- Liège (Leodium) and Trier in the southeast.
One gets the impression of a grand design that consisted of two central nodes, created to develop the valleys of the Sambre and Middle Meuse. Presented like this, the impression is probably wrong, because there is no proof that all these roads were created at the same time. On the other hand, it is reasonably certain that Bavay and Tongeren were from the very beginning central nodes, both being connected to cities in the west and east, and to Reims in the south.
The road from Amiens to Cologne -an almost straight line through the landscape- was of great strategic importance, because the Roman army in Germania Inferior could not be supplied from the Rhineland. The rivers Sambre and Meuse were used to transport wheat and barley, but land transport was always necessary, especially from Maastricht to Cologne.(An interesting inscription illustrating this trade was found in Nijmegen, and mentions a Nervian named Marcus Liberius Victor.)
It comes as no surprise that archaeologists have found many villas along the road (e.g., Voerendaal). Every measure was taken to make traffic as easy as possible: Heerlen boasted a large bathhouse and Taviers must have had a large inn, as the name its derived from Taberna.
It was not only Julius Caesar who used this street. During the final months of the Batavian Revolt (71), the Fourteenth Legion Gemina was summoned from Britain, and used this road. Two centuries later, the emperors of the Gallic Empire protected the road with all kinds of fortifications, essentially creating a half-protected zone between the Rhine and this road. This zone, which was poor, was soon occupied by Franks, who took their language with them; south of the road, on the fertile löss soils, Latin remained in use - the origin of the Language Border that still divides the Low Countries.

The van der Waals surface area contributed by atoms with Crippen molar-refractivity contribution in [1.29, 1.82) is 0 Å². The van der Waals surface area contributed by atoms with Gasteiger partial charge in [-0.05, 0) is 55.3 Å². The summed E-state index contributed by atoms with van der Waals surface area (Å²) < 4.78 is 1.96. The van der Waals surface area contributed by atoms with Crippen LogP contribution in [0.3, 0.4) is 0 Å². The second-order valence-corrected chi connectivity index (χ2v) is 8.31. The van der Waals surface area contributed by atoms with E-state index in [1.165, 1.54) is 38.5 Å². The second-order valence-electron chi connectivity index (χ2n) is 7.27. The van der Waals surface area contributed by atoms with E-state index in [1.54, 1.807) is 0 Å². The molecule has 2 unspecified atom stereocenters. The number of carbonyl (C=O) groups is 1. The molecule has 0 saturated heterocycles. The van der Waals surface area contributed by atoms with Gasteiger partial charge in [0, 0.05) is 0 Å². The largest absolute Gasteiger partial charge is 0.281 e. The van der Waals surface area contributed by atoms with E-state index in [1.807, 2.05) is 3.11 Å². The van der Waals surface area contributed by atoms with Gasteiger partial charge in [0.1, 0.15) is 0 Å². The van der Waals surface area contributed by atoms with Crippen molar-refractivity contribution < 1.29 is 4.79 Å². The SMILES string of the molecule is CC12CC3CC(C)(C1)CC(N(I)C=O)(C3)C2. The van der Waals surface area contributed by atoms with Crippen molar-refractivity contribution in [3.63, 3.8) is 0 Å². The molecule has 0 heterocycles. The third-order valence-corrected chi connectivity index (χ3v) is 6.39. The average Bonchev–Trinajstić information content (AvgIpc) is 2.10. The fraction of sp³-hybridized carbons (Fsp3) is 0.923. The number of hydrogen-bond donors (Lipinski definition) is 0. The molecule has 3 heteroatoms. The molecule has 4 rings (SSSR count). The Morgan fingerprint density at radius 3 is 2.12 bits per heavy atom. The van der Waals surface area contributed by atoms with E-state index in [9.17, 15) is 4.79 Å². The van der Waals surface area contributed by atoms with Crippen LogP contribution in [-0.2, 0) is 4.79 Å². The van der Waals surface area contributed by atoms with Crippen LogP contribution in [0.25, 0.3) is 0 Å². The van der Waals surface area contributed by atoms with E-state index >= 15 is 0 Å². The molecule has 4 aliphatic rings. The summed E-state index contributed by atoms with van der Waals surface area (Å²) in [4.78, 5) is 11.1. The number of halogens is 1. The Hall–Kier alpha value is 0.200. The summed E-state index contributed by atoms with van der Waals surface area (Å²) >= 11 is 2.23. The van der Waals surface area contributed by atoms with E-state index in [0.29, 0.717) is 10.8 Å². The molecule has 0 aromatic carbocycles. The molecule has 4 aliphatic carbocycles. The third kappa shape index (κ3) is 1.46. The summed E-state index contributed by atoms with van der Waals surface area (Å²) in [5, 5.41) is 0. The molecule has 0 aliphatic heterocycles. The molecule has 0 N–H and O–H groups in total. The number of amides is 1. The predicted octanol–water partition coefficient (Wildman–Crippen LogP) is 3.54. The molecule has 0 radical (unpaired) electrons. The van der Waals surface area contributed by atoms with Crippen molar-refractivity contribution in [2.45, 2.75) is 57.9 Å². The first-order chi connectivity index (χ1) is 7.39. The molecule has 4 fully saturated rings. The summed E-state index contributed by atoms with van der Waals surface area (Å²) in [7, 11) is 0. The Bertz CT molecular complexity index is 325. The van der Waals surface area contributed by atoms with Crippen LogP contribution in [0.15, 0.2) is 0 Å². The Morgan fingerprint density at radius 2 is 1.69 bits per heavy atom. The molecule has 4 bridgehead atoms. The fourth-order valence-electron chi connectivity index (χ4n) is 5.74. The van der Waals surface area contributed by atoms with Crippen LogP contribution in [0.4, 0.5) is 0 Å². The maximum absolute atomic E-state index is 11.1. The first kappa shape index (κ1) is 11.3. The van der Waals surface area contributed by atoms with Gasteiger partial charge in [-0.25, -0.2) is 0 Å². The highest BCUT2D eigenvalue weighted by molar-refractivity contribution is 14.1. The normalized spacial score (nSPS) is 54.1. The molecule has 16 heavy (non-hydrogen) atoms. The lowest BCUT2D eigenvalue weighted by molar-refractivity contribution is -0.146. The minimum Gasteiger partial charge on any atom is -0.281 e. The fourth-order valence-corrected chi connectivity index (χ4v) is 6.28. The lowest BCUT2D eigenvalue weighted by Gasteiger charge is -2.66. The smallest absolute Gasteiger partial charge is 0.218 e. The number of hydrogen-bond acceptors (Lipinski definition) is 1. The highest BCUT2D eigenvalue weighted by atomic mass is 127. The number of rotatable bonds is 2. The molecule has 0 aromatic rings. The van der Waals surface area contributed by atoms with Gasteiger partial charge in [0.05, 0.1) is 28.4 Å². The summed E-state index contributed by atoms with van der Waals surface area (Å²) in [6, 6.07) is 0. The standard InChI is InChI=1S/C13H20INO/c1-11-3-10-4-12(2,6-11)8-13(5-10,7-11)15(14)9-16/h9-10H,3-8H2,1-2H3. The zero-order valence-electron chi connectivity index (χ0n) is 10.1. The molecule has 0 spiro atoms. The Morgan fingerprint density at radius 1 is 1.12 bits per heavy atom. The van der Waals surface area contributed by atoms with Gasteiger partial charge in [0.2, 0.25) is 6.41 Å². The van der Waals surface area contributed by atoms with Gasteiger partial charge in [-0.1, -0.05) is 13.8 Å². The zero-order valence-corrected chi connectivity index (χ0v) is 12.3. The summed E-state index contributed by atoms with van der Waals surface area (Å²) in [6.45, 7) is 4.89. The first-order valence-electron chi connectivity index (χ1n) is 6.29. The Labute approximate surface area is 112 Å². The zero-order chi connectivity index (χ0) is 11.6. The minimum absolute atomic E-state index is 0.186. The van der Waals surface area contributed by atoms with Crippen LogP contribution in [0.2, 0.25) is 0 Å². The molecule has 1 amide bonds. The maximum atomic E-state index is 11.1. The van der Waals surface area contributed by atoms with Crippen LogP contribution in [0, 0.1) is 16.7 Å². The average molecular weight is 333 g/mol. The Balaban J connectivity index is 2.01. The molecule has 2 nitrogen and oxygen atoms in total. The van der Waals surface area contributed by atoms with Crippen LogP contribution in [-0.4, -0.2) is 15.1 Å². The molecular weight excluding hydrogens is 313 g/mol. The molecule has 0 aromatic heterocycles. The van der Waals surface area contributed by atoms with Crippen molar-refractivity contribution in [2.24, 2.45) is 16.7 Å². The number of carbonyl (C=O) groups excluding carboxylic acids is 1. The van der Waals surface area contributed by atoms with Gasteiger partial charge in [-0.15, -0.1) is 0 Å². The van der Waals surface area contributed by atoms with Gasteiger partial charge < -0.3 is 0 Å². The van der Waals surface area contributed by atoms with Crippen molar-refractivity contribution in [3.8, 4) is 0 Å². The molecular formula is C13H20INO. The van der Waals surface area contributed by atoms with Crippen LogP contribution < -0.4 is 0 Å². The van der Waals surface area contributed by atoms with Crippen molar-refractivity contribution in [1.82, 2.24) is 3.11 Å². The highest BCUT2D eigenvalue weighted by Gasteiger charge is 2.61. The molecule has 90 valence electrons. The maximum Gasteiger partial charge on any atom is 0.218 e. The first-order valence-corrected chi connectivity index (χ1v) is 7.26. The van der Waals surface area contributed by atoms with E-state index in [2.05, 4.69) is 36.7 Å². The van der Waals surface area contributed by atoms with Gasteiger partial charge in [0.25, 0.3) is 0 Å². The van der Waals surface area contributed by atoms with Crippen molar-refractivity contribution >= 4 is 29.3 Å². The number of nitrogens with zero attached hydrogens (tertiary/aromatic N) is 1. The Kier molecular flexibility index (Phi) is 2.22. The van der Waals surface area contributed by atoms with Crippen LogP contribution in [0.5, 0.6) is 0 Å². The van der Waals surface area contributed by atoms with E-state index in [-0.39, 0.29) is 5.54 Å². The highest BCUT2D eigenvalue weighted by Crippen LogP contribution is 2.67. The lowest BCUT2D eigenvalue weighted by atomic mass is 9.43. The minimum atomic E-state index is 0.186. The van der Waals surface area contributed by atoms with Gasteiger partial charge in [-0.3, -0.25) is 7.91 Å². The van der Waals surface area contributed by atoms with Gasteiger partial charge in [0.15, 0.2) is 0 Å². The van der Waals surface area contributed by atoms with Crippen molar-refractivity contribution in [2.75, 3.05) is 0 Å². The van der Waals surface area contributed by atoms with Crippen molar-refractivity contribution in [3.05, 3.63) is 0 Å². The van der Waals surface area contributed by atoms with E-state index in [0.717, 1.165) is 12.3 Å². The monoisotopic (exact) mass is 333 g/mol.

In the Middle Ages, the roads beginning in Bavay and Tongeren were called Chaussée Brunehaut ("road of Brunhilda"), a name that is still officially used and can be found in many municipalities in northern France and southern Belgium. This Brunhilda was a Visigothic princess who became queen of the Frankish kingdom of Austrasia, and was one of the most powerful rulers of the late sixth and early seventh century. She became the heroine of many sagas, such as the Nibelungenlied, and it is now difficult to see behind the legend and find out whether she really had something to do with the streets now named after her.
Still, it is possible - perhaps even likely - that the Merovingian kings and queens repaired the roads. It is due to these maintenance efforts of later rulers that the road is still recognizable on many places and is usually still in use. It has been listed by UNESCO as World Heritage.
The name Via Belgica is a recent invention by archaeologists, and is best avoided. The Romans named their roads after the men who built them: Via Appia, Via Egnatia, or Strata Diocletiana. It is only rarely that roads have a geographic element in their names, and in these cases, it invariably indicates a destination, not the country it traversed (Via Labicana, Via Portuense). Via Belgica would therefore be the name of the road leading to Belgica and can never have been an indication for a road through Belgica.
- P. Stuart, Langs de weg. De Romeinse weg van Boulogne-sur-Mer naar Keulen, verkeersader voor industrie en handel (1987)
- s.a., Erlebnisraum Römerstraße - Via Belgica (2008 Aachen)